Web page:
Butterflies, Bunnies, and Boundaries
Following my work with UNH Woodlands I had the pleasure of working with Phil Auger once again for Bear-Paw Regional Greenways. Bear-Paw is another land trust in southeast New Hampshire that holds many conservation easements.
We did more boundary work for Bear-Paw's properties, similar to what we did for Southeast Land Trust. We walked the boundary line and put up flagging and signs to indicate property lines and ownership. We would throw on our bright vests, with our GPS, compass, camera, binoculars (for wildlife watching, of course), and rubber boots (because you never know where you'll end up!), and we would head out into the woods to walk a property--one was 300 acres! Dan Kern, the head of Bear-Paw, also had me take pictures along the boundary as baseline documentation for the properties. After walking the properties, I made up reports of the pictures for Bear-Paw's records. I also went back to Evans Mountain in Strafford with Dan and Phil to meet with people from the town to discuss the possibility of a new public trail. We hiked the proposed trail and tried to find the best route.
I then had the opportunity to work with NH Fish & Game for their Nongame and Endangered Wildlife Program. I worked under Heidi Holman, who is in charge of the Karner Blue Butterfly and New England Cottontail projects. The Karner Blue Butterflies are increasing in number in New Hampshire due to diligent habitat work and captive breeding.
For this project, we started the mornings in the butterfly lab to inventory the larvae and adult butterflies. We were even able to release some into the wild when we went out for habitat monitoring. There are transects set up throughout the Karner Blue habitat in Concord that are monitored frequently. We walked the transects and documented a count of butterflies we saw and took an inventory of the nectar and lupine plants. The lupines are necessary for Karner Blues, as they use them for both food and for laying eggs.
It was very rewarding to see wild Karner Blues after releasing so many and working on their habitat. There is still a lot of work to be done, but the project is scaling back a bit because they have been so successful!
To start off on the New England Cottontail project, I drove down to Rhode Island with Brett Ferry, who is the Fish & Game Bio tech working on the project, to pick up some rabbits. The Roger Williams Park Zoo in RI runs a captive breeding program for the rabbits and distributes them throughout New England.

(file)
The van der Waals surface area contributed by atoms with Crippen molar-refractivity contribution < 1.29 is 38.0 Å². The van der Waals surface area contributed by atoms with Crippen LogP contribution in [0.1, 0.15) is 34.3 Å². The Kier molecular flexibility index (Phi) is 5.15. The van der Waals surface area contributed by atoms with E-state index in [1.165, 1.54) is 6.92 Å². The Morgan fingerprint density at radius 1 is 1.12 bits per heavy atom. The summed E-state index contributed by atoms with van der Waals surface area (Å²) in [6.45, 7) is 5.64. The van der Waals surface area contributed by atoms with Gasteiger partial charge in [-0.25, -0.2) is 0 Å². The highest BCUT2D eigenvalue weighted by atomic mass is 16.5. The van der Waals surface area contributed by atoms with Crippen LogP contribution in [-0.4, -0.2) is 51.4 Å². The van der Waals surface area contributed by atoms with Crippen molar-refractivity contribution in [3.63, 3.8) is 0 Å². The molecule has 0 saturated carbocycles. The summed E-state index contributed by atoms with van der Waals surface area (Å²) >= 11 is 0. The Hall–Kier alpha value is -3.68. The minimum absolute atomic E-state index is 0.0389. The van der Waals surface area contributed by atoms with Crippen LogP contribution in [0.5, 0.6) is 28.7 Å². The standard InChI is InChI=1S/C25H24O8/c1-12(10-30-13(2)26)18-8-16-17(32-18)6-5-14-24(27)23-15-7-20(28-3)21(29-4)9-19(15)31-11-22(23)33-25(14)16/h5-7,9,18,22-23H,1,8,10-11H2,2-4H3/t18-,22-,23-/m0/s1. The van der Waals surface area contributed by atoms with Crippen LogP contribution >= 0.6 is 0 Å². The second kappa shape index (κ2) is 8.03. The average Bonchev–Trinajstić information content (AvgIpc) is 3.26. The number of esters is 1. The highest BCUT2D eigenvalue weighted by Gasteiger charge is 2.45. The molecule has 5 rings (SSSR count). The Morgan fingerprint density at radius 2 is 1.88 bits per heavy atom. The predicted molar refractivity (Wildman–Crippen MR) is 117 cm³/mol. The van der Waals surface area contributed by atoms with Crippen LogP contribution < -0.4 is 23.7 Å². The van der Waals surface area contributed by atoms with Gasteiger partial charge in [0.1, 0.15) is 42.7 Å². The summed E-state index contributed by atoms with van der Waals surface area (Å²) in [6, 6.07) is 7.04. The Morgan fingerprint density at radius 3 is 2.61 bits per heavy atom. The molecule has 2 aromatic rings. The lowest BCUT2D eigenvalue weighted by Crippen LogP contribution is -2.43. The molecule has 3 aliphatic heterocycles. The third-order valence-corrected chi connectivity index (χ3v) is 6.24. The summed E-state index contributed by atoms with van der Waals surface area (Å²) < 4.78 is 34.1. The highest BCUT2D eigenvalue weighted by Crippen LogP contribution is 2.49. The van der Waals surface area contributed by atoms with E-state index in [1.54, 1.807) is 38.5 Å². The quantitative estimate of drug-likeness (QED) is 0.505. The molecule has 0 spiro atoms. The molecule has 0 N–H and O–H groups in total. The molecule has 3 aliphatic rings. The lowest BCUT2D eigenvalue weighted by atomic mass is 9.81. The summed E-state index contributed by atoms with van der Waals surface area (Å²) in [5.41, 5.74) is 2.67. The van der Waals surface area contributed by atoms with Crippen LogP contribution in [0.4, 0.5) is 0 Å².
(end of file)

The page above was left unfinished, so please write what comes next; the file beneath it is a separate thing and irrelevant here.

This year, the survival rate for young in the program is very low. We brought two pregnant females from the zoo to a one-acre pen in the Great Bay National Wildlife Refuge with the hope that the rabbits will take better care of their young in a natural habitat. They require a very thick early-successional habitat with dense cover. Brett released one, and let me release the other one! Once they figure out how to get out of the carrier, they are quick to go, and provide no opportunity for good pictures! Before releasing them, we had put radio collars on them so that we can track their activity, and we have been checking back in frequently!
We worked on getting more pens set up in the wildlife refuge for future rabbits. We also put traps out in their habitat in Londonderry. We covered the traps with cardboard to provide some shade and to prevent predators from getting curious. We also put apples inside the traps to attract the rabbits. Brett plans to put collars on as many as he can trap so that he can track their activity. He hopes to get a better idea of how the rabbits move between patches and the dispersal of young from their birth area.
It was fun to work with Phil again for some property work and it was rewarding to release endangered species into their natural homes! I look forward to more fun projects with Bear-Paw and NH Fish & Game before the end of the summer. I will also be mapping trails with Emma Tutein for TrailFinder in the coming weeks!